Ridge Capping a Roof: A How-To Guide Ridge Capping a Roof: A How-To Guide

What You'll Need
Gloves and eye protection
Roofing shingles
Hammer
Ladder
Roofing tar
Utility knife
Chalk line
Roofing nails

Sloping roofs need to be secured with ridge capping. Most sloped roofs have two sides that meet in the middle along the apex of the roof. This line-of-contact is called the roof ridge line or roof ridge. Ridge capping is essentially a process of securing the ridge line. This is vital since un-ridged roofs are very vulnerable. Such roofs hamper the thermal performance of the house, leaking-away energy from the interior of the house. Ridge capping ensures that water, snow or dust isn't able to seep inside the house. A properly-installed ridge cap also improves the aesthetic appearance of the roofline. Roof shingles are among the most recommended ridge-capping materials. Roofing shingles are a proven roofing material. Furthermore, they have an overlapping structure. This makes it easier to carve-out a ridge capping from a shingle. Secondly, the flat layout of the shingles makes them easier-to-handle. You can install ridge capping on a roof by using the following information.

Step 1—Procuring Shingles

Pre-cut shingle ridge caps are also available in the market, but they are slightly expensive. Retailed ridge caps may not be very compatible with the ridge line of your roof. However, you can easily prepare ridge caps at home. Any kind of roofing shingle that is durable against water and weather changes can be used. It is recommended that you use the three-tab shingle for this purpose. These are the most commonly-used and affordable shingles available in the market.

Step 2—Getting Prepared

Prepare yourself by wearing the proper protection gear. This includes gloves and some form of eye protection. You can use goggles or sunglasses too. Rotate the shingle to identify the joining line of the tabs within the shingle.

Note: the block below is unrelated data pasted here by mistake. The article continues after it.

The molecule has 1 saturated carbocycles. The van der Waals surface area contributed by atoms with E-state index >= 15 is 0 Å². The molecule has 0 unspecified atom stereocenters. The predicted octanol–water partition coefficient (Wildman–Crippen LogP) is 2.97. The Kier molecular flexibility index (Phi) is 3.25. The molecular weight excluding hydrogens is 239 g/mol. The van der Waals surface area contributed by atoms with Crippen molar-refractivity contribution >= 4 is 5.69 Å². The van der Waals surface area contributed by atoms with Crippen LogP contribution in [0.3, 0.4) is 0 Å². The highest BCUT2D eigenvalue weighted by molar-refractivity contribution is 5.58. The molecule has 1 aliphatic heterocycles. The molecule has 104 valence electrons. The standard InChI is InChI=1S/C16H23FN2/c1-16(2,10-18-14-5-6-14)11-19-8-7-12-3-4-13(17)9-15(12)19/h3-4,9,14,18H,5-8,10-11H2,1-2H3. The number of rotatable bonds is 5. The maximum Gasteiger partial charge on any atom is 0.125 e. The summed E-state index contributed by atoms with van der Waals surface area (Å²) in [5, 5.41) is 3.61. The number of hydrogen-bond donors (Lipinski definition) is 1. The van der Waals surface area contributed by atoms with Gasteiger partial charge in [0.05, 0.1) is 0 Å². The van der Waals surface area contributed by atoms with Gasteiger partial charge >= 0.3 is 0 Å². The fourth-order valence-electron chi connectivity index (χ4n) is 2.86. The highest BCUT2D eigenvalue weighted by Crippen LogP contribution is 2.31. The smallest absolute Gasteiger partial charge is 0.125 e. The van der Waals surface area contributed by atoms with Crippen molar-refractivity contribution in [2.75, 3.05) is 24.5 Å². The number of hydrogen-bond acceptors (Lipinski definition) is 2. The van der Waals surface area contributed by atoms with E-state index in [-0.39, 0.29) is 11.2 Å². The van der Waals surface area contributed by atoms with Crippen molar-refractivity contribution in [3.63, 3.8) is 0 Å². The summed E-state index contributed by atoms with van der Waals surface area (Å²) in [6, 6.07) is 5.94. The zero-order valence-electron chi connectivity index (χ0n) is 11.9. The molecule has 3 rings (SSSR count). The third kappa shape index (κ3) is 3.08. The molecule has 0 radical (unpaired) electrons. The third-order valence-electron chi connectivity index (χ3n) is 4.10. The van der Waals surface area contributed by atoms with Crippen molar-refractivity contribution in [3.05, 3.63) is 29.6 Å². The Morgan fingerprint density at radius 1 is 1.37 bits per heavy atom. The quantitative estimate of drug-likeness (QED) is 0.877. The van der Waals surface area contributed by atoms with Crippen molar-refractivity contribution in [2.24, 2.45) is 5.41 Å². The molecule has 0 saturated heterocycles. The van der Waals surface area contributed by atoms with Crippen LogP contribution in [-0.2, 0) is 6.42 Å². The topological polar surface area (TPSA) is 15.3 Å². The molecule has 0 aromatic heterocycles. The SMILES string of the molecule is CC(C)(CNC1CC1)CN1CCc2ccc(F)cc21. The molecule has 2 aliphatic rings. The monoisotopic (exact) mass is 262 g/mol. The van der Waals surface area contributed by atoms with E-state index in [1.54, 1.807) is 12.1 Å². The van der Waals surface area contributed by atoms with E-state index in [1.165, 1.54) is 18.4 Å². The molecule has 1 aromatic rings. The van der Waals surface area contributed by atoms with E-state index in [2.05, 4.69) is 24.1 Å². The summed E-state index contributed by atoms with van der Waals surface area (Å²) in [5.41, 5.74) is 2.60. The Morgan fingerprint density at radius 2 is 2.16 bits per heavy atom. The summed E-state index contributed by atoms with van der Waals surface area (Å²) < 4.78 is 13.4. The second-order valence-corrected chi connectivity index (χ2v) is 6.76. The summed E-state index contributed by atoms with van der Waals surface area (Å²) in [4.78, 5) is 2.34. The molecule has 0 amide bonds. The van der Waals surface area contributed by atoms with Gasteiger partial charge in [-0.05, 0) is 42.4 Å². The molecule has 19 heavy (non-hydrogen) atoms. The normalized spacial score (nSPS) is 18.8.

Step 3—Making Ridge Caps from Shingles

Using the utility knife, start cutting along the edge/lining of the shingle. Ensure that you slice the tab at an angle of about 30 degree, i.e. 30 degrees from the outer edge of the tab to the inner side. This has to be done on either sides of the tab, up to an approximately equal length. From here, cut the tab in a straight line towards the base of the tab. Once the surrounding edges of the tab falls off, the resulting piece should appear like the home plate used in a baseball field, i.e. a pentangular or five-sided tab. This is your ridge cap. Usually, every average-sized shingle yields about three ridge caps.

Step 4—Creating Ridge Capping Installation Layout

Secure yourself atop the roof along the ridge line by using a ladder. Place one of the sliced, ridge cap shingle at either ends of the ridge line. Draw a chalk-line between the outer edges of these two ridge caps. Repeat this on the other side of the ridge line.

Step 5—Completing Ridge Capping

Start placing the ridge cap shingles along the chalk line. You should align the front edge or the pointed edge of the ridge cap along the chalk-line. Secure each ridge cap by hammering a roofing nail at its either ends. It is better to dab the hammered nail-heads with roofing tar. This protects the nails against rusting.

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